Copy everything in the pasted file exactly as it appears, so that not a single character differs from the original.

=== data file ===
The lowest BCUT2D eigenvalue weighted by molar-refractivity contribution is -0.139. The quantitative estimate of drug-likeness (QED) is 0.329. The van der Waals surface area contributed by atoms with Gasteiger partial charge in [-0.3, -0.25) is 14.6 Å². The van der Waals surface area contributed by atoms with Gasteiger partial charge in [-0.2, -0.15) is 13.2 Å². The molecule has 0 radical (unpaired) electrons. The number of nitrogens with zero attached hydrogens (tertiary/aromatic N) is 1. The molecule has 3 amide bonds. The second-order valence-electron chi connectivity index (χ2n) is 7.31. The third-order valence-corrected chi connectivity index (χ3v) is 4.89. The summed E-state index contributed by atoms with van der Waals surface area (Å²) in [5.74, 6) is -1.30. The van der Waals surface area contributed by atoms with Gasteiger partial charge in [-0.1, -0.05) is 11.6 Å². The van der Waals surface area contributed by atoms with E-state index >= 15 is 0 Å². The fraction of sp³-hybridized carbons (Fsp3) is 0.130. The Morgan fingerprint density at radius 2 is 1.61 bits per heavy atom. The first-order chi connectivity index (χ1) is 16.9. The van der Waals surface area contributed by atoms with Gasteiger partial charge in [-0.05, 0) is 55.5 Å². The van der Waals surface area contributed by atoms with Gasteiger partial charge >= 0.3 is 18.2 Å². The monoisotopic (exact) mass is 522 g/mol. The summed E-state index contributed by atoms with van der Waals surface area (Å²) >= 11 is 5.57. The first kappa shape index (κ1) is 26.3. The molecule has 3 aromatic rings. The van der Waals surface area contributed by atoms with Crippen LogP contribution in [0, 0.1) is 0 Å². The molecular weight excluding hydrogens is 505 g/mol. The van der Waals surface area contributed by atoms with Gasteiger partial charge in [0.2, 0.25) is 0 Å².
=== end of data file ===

The lowest BCUT2D eigenvalue weighted by molar-refractivity contribution is -0.139. The quantitative estimate of drug-likeness (QED) is 0.329. The van der Waals surface area contributed by atoms with Gasteiger partial charge in [-0.3, -0.25) is 14.6 Å². The van der Waals surface area contributed by atoms with Gasteiger partial charge in [-0.2, -0.15) is 13.2 Å². The molecule has 0 radical (unpaired) electrons. The number of nitrogens with zero attached hydrogens (tertiary/aromatic N) is 1. The molecule has 3 amide bonds. The second-order valence-electron chi connectivity index (χ2n) is 7.31. The third-order valence-corrected chi connectivity index (χ3v) is 4.89. The summed E-state index contributed by atoms with van der Waals surface area (Å²) in [5.74, 6) is -1.30. The van der Waals surface area contributed by atoms with Gasteiger partial charge in [-0.1, -0.05) is 11.6 Å². The van der Waals surface area contributed by atoms with E-state index >= 15 is 0 Å². The fraction of sp³-hybridized carbons (Fsp3) is 0.130. The Morgan fingerprint density at radius 2 is 1.61 bits per heavy atom. The first-order chi connectivity index (χ1) is 16.9. The van der Waals surface area contributed by atoms with Gasteiger partial charge in [-0.05, 0) is 55.5 Å². The van der Waals surface area contributed by atoms with Gasteiger partial charge >= 0.3 is 18.2 Å². The monoisotopic (exact) mass is 522 g/mol. The summed E-state index contributed by atoms with van der Waals surface area (Å²) >= 11 is 5.57. The first kappa shape index (κ1) is 26.3. The molecule has 3 aromatic rings. The van der Waals surface area contributed by atoms with Crippen LogP contribution in [0, 0.1) is 0 Å². The molecular weight excluding hydrogens is 505 g/mol. The van der Waals surface area contributed by atoms with Gasteiger partial charge in [0.2, 0.25) is 0 Å².